Perhaps the only way to truly apply this advice to the barriers that separate libertarians and conservatives is to cease reliance on a political party per se (let alone the government!) to settle our disputes. Instead, we must come together as men and women of good will, as rational beings, and focus on the principles valued by both constituencies: The rightful role of government is not to control the means of production or to distribute wealth and compromise an individual's right to life, liberty, and the pursuit of happiness. The only system of economics that can accommodate both human nature and human survival is capitalism.
I distinctly remember each of my fathers teaching me about capitalism. I can hear my stepfather yelling at the imaginary governmental body behind the television image of the Capitol. "A collectivist government gets away with stealing!" he would say. "And that, in the name of 'compassion!' Where's the compassion in taking away an individual's hard-earned value!" His tone demanded an answer to what was obviously rhetorical. "No one gets to trample on the rights of another individual. The government should be protecting my rights, not trampling on them."
When my Christian father spoke about economics, he said, "You know, capitalism is the only system that makes room for people being inherently selfish. It doesn't depend on the kindhearted benevolence of humanity (even if people can certainly be benevolent). Socialism depends on that, so left to people's nature to pursue their own self-interest, Socialism either crumbles or requires coercion by those in power." In very practical terms, Dad also saw that government overreach usurps the role of the church. Rev. Franklin Graham, in an interview with Christiane Amanpour of ABC News, said this:
A hundred years ago, if you didn't have a job, you'd go to your local church and ask the pastor if he know somebody that could hire him. If you were hungry, you went to the local church and told them, "I can't feed my family." And the church would help you. And that's not being done. But the government took that away from the church. They had more money to give and more programs, and pretty soon, the churches just backed off. And as a result, now you have generation after generation of pastors in churches that have not done that.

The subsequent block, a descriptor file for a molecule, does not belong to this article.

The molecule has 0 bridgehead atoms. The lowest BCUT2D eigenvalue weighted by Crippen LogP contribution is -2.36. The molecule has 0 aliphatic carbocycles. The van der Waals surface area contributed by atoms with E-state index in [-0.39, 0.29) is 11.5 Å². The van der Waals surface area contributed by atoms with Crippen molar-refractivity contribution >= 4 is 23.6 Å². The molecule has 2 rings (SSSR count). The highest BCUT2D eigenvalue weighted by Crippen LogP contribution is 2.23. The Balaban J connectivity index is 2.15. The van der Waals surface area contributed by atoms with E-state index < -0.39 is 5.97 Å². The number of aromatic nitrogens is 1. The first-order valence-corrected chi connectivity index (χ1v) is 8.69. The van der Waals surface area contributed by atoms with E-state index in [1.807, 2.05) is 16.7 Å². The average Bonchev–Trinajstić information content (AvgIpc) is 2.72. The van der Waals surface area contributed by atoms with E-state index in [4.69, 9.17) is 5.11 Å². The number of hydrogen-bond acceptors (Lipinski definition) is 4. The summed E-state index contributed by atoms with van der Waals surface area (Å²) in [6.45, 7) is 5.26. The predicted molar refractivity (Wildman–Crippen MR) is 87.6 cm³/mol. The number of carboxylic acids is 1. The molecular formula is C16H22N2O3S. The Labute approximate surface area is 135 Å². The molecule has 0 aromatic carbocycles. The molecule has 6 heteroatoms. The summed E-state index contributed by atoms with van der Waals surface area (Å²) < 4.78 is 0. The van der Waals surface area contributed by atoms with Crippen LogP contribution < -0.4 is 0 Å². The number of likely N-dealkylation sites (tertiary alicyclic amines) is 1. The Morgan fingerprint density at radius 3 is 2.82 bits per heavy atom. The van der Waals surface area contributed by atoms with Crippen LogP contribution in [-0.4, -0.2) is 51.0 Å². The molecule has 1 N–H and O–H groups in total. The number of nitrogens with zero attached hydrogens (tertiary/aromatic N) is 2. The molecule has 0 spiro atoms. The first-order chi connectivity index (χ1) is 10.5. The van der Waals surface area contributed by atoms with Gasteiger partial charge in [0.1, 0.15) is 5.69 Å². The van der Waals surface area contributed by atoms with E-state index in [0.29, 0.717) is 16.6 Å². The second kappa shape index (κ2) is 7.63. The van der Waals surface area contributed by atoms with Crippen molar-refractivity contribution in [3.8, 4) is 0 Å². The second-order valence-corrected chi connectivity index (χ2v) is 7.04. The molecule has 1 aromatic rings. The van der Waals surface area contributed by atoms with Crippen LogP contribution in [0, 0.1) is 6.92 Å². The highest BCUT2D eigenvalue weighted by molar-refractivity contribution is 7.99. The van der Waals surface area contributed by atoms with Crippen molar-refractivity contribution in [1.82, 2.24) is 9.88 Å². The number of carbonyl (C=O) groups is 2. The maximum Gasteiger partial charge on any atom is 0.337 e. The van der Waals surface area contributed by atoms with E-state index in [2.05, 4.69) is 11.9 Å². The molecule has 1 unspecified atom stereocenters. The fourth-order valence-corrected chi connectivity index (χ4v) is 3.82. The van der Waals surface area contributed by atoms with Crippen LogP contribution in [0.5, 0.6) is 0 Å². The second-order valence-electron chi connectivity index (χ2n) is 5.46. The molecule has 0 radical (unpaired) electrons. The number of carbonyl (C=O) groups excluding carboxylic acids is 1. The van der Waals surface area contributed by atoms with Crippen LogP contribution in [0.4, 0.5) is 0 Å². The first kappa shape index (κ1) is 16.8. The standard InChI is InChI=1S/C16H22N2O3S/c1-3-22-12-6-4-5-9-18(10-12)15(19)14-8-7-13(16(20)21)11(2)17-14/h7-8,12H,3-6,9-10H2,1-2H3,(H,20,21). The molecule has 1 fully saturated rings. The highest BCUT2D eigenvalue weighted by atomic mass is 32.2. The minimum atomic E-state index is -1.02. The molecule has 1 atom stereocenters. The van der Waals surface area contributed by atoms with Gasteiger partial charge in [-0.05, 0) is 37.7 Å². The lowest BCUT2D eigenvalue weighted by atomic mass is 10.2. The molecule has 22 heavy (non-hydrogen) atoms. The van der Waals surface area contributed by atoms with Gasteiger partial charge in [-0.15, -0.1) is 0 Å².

In my own, sometimes bifurcated, life with evangelical Christian and secular libertarian parents, I learned that there is agreement on both the role of government and the importance of free markets to promote individual liberty, personal responsibility, and the success of individuals in a civil society. And it's this kind of agreement that any good marriage counselor would remind a couple to come back to: What made you fall in love in the first place? What attracted you and brought you together? Libertarians and conservatives are among the men and women of principle who look to our country's Founding Entrepreneurs to be reminded of what brings them together.
While we may not have yet overcome the substantial barriers to cooperation such that we can craft a unifying political agenda, the disarray of the Republican marriage will find its healing when we do just this: engage with one another on first principles, overcome the barriers that divide us, and work together.